The Complicated & Inspiring Social Fabric of America's Third Coast

A surprisingly refreshing & intimate portrait of the Gulf.

On this special episode of the American Shoreline Podcast recorded live from the Social Coast Forum 2020 in Charleston, South Carolina, Peter Ravella and Tyler Buckingham are joined by a panel of authors of America's Third Coast a book series that offers important insights on Gulf Coast history, life, and culture. In particular, the Series is designed to highlight the economic activities and the environmental stewardship of the residents of this culturally diverse geographic region. Books explore major relevant topics in a format accessible to policy makers, residents desperate for information about their rapidly deteriorating environment, and an increasingly alarmed and, in many instances, outraged general public.

Joining the show are Criag Gill, the Director of the University Press of Mississippi, the publisher of the Series; Jessica Schexnayder, author of “Fragile Grounds: Louisiana’s Endangered Cemeteries” on how sea level rise and flooding affect Louisiana’s cemeteries; Matthew Bethel, who is working on a book about the native communities along the Louisiana Coast; and Don Davis and Carl Brasseaux, who together are working on a history of the Gulf shrimping industry.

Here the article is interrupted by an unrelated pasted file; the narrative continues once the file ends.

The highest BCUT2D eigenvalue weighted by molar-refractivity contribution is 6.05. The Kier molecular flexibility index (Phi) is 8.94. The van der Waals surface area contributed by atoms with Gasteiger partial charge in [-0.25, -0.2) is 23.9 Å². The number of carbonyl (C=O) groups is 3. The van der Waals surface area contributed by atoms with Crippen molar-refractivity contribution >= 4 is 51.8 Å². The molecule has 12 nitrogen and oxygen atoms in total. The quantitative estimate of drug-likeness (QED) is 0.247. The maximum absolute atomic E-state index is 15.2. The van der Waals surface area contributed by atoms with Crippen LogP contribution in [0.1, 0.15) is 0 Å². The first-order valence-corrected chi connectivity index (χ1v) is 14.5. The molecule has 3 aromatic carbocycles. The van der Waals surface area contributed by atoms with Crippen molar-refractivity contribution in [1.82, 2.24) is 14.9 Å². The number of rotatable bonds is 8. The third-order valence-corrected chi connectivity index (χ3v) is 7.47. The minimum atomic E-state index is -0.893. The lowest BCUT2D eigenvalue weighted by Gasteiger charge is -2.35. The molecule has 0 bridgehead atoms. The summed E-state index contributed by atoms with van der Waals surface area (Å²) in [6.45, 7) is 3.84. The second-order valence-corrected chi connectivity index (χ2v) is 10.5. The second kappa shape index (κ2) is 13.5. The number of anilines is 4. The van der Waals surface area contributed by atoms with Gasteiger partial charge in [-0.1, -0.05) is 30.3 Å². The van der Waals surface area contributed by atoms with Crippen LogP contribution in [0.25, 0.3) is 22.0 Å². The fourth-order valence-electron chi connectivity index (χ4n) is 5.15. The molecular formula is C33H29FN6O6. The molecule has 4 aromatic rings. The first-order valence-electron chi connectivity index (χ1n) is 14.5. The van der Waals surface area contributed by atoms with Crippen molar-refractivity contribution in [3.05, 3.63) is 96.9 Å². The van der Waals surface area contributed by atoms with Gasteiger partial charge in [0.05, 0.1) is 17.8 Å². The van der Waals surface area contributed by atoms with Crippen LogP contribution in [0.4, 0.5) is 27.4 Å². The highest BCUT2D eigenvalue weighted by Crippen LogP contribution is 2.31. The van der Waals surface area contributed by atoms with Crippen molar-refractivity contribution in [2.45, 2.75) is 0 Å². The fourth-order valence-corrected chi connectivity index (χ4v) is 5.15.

Check out this surprisingly fresh and intimate portrait of the people on the Gulf of Mexico shoreline.  It's a keeper.  America's Third Coast books are available for purchase wherever fine books are sold.

Peter Ravella & Tyler Buckingham

Peter and Tyler joined forces in 2015 and from the first meeting began discussing a project that would become Coastal News Today and the American Shoreline Podcast Network. At the time, Peter and Tyler were coastal consultants for Pete’s firm, PAR Consulting, LLC. In that role, they worked with coastal communities in Texas, Florida, and North Carolina, engaged in grant writing, coastal project development, shoreline erosion and land use planning, permitting, and financial planning for communities undertaking big beach restoration projects. Between and among their consulting tasks, they kept talking and kept building the idea of CNT & ASPN. In almost every arena they worked, public engagement played a central role. They spent thousands of hours talking with coastal stakeholders, like business owners, hotel operators, condo managers, watermen, property owners, enviros, surfers, and fishermen. They dived deep into the value, meaning, and responsibility for the American shoreline, segment-by-segment. Common threads emerged, themes were revealed, differences uncovered. There was a big conversation going on along the American shoreline! But, no place to have it. That's where CNT and ASPN were born.